"She wanted to be a doctor and said it was only a matter of a few years and that when she was a doctor (all our suffering), it will end,'" her father told the BBC. "I remember asking her once, 'Who are all your friends?' She replied, 'Dad, it's only my books I am friends with.'"

Malala's next phase of recovery
Malala Yousafzai walks from hospital
Gang-rape case unleashes fury in India
Discrimination begins in the womb

What all of these attacks have in common, along with their brutality, is that they are attempts at extinguishing the talent and potential of women -- or half of the population. In a world that needs every doctor it can find, every educator and politician who is willing to tackle the status quo, these young women offered a glimpse at a brighter future in which all can contribute.

No less than investment oracle Warren Buffett made that very case recently, referring to the United States, which has seen its share of less brutal attempts to hold women back.

"What a waste of human talent; 50% of the talent of the country we pushed off in a corner for almost 200 years," he said in an interview with Melinda Gates. "It is one of the things that makes me optimistic about the future -- we are getting to the point we are starting to realize we need to use 100% of our talent -- it makes me very optimistic, but we still have a way to go."

His words echoed those of the World Economic Forum in its annual Gender Gap Report.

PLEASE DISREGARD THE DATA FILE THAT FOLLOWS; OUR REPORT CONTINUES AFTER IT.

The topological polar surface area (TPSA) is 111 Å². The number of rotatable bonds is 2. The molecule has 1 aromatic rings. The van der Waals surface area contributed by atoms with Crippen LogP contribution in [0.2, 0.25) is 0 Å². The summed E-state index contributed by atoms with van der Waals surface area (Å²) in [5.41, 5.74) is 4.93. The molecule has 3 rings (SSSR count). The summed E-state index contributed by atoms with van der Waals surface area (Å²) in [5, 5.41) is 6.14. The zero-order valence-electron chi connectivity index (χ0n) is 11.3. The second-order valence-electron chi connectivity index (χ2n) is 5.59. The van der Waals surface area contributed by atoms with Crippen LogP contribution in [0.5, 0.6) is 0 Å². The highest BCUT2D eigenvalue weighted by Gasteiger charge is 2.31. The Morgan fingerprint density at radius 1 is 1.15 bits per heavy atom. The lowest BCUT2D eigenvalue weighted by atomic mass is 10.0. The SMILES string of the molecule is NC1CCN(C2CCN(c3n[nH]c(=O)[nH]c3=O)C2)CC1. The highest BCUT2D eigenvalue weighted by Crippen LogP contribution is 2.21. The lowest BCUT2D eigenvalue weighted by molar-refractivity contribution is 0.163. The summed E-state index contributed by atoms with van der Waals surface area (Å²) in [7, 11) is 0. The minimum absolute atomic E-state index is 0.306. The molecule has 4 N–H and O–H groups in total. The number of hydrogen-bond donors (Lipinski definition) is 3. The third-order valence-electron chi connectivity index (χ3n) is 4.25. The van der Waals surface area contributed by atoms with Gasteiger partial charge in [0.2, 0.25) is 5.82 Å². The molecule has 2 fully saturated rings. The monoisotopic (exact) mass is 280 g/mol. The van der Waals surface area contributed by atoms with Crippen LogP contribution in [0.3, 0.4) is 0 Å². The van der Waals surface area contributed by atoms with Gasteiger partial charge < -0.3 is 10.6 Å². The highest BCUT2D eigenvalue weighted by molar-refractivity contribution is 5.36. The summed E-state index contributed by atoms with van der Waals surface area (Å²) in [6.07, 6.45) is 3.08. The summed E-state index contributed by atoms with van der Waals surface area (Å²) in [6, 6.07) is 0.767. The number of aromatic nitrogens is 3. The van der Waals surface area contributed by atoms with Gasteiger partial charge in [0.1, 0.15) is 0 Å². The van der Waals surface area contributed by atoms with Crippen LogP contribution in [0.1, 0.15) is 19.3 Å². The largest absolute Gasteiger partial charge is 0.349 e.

"The key for the future of any country and any institution is the capability to develop, retain and attract the best talent," the report said. "Empowering and educating girls and women and leveraging their talent and leadership fully in the global economy, politics and society are thus fundamental elements of succeeding and prospering in an ever more competitive world."

Until now these horrific attacks on women and girls, attacks I have written about concerning Afghanistan, have been seen as shameful and isolated incidents. But they are a shared loss in a globalized world.

These young women and their legacies -- Malala, who will continue her fight, and the others, who will not -- are on the front lines of deciding what our world looks like. Will young women who speak out on the need for education be stopped or celebrated? Will girls who dream of becoming doctors stay alive long enough to do so? And when will we realize that their battle is one shared by everyone who dreams of a safer, more stable, more prosperous world in which more people have a stake? Perhaps Buffett's words will help enlist more fighters in the cause. Because the economic and human rights stakes are high.